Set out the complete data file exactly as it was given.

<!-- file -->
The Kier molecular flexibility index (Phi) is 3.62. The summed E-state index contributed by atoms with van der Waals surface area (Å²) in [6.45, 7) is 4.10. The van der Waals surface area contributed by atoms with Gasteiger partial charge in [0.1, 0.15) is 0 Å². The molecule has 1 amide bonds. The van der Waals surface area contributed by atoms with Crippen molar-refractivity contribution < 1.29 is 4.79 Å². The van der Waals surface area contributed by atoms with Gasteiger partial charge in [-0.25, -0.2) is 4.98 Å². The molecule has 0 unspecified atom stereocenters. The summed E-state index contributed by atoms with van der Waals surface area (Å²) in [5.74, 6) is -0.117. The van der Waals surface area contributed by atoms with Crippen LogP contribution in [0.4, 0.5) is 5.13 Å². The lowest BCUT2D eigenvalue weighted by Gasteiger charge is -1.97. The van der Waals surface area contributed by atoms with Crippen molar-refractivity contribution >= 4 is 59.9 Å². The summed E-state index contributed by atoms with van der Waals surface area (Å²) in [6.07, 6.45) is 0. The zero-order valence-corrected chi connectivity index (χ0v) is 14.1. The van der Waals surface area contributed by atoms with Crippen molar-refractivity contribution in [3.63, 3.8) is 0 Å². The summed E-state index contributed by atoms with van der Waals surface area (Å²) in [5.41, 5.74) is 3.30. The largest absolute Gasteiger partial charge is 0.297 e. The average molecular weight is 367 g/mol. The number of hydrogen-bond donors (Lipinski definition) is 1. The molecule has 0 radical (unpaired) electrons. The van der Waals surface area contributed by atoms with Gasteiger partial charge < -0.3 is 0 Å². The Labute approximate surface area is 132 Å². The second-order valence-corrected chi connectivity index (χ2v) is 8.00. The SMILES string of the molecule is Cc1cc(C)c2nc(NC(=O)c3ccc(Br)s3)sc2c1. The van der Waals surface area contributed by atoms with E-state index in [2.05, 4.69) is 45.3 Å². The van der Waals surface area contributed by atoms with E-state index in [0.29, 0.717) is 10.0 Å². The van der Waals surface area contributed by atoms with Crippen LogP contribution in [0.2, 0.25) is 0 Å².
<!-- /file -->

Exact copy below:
The Kier molecular flexibility index (Phi) is 3.62. The summed E-state index contributed by atoms with van der Waals surface area (Å²) in [6.45, 7) is 4.10. The van der Waals surface area contributed by atoms with Gasteiger partial charge in [0.1, 0.15) is 0 Å². The molecule has 1 amide bonds. The van der Waals surface area contributed by atoms with Crippen molar-refractivity contribution < 1.29 is 4.79 Å². The van der Waals surface area contributed by atoms with Gasteiger partial charge in [-0.25, -0.2) is 4.98 Å². The molecule has 0 unspecified atom stereocenters. The summed E-state index contributed by atoms with van der Waals surface area (Å²) in [5.74, 6) is -0.117. The van der Waals surface area contributed by atoms with Crippen LogP contribution in [0.4, 0.5) is 5.13 Å². The lowest BCUT2D eigenvalue weighted by Gasteiger charge is -1.97. The van der Waals surface area contributed by atoms with Crippen molar-refractivity contribution >= 4 is 59.9 Å². The summed E-state index contributed by atoms with van der Waals surface area (Å²) in [6.07, 6.45) is 0. The zero-order valence-corrected chi connectivity index (χ0v) is 14.1. The van der Waals surface area contributed by atoms with Crippen molar-refractivity contribution in [3.63, 3.8) is 0 Å². The summed E-state index contributed by atoms with van der Waals surface area (Å²) in [5.41, 5.74) is 3.30. The largest absolute Gasteiger partial charge is 0.297 e. The average molecular weight is 367 g/mol. The number of hydrogen-bond donors (Lipinski definition) is 1. The molecule has 0 radical (unpaired) electrons. The van der Waals surface area contributed by atoms with Gasteiger partial charge < -0.3 is 0 Å². The Labute approximate surface area is 132 Å². The second-order valence-corrected chi connectivity index (χ2v) is 8.00. The SMILES string of the molecule is Cc1cc(C)c2nc(NC(=O)c3ccc(Br)s3)sc2c1. The van der Waals surface area contributed by atoms with E-state index in [2.05, 4.69) is 45.3 Å². The van der Waals surface area contributed by atoms with E-state index in [0.29, 0.717) is 10.0 Å². The van der Waals surface area contributed by atoms with Crippen LogP contribution in [0.2, 0.25) is 0 Å².